Statistics show the surest way for anyone to land a job in their chosen field is to finish college and earn a degree or certificate. That's exactly what students at Southwestern Community College (SWCC) will promise to do during the Community College Completion Challenge (C4) on Mon., November 18, 8-9 a.m. in the Instructional Center, or 5:15-8 p.m. in the Student Center (during women’s and men’s basketball games); Tues., November 19, 8-9 a.m. in the Instructional Center; and Thurs. and Fri., November 21 and 22 at the Osceola Center.

During C4, students will sign a mass pledge to complete their associate degrees or certificates before leaving community college for transfer or to enter the job market. Administrators, faculty, and staff have also been asked to sign the pledge, committing themselves to do whatever they can to facilitate completion of student credentials.

Students will gather to sign the completion pledge as part of a national community college movement. At SWCC, the signing event is part of SWCC Week, November 18-22, which provides students with activities to reinforce community on campus.

The event is being hosted by SWCC’s Phi Theta Kappa chapter, Beta Eta Nu. Phi Theta Kappa Honor Society members are serving as the student arm of the Community College Completion Challenge, a national education initiative. During SWCC Week, Beta Eta Nu will also be sponsoring a non-perishable food drive and fundraiser activity to support community food pantries.

In April 2010, leaders of six national organizations representing the nation's 1,200 community colleges signed The Call to Action, a pledge to increase student completion rates by 50 percent during the next decade. Phi Theta Kappa Honor Society was the only student organization asked to participate. Phi Theta Kappa launched the Community College Completion Corps in response to this call.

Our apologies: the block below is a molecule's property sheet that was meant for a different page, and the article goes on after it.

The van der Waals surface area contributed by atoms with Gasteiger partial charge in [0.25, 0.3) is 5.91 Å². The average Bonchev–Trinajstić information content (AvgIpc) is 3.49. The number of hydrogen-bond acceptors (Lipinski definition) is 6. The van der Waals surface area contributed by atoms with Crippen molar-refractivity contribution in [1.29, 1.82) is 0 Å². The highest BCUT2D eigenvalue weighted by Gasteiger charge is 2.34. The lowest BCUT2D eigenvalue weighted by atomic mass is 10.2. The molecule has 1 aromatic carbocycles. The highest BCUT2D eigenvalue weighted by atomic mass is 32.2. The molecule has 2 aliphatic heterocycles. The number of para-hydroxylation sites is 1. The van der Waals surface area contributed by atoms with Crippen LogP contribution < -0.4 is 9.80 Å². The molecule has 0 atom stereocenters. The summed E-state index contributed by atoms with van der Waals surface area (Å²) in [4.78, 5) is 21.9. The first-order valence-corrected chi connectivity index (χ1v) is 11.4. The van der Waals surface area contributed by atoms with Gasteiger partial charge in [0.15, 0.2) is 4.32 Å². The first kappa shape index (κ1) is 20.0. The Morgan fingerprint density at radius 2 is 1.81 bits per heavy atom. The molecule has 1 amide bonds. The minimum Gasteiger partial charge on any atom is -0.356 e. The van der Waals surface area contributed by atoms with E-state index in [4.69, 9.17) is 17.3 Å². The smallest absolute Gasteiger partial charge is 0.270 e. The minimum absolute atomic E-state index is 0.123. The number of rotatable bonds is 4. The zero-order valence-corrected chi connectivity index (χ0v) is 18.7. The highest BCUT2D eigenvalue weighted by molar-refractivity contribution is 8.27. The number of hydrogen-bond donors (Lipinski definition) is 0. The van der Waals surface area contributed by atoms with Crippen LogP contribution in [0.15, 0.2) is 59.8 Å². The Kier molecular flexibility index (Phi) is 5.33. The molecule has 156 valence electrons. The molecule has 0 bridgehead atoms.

At the 2010 White House Summit for Community Colleges President Obama called for community colleges to produce an additional 5 million degrees and certificates in the next 10 years, part of a goal to restore the United States as the world's leader in college graduates. The U.S. is now ranked 16th among industrialized countries in the percentage of citizens holding higher education credentials.

Students who complete their degrees or certificates will earn an average of $500,000 more over the course of their careers than their peers who did not complete. In addition, individuals with credentials are less likely to become unemployed than their co-workers who did not earn credentials. Learn more at

Recently Dr. Rod Risley, executive director of Phi Theta Kappa International, spoke at the Iowa PTK Fall Leadership Conference in Mason City. Chapters across Iowa were asked to hold signing events and return their signed banners to be shared with state legislators at the All Iowa Academic Team Banquet, March 2014, in Des Moines.

Pearson is proud to partner with Phi Theta Kappa and the Phi Theta Kappa Foundation to promote completion awareness through their sponsorship of the C4 Toolkit used by chapters to plan events on their campuses. Learn more about Pearson at

Phi Theta Kappa Honor Society, headquartered in Jackson, MS, is the largest honor society in higher education with 1,280 chapters on college campuses in all 50 of the United States, Canada, Germany, the Republic of Palau, Peru, the Republic of the Marshall Islands, the Federated States of Micronesia, the British Virgin Islands, the United Arab Emirates and U.S. territorial possessions. More than two million students have been inducted since its founding in 1918, with approximately 135,000 students inducted annually. Learn more about Phi Theta Kappa at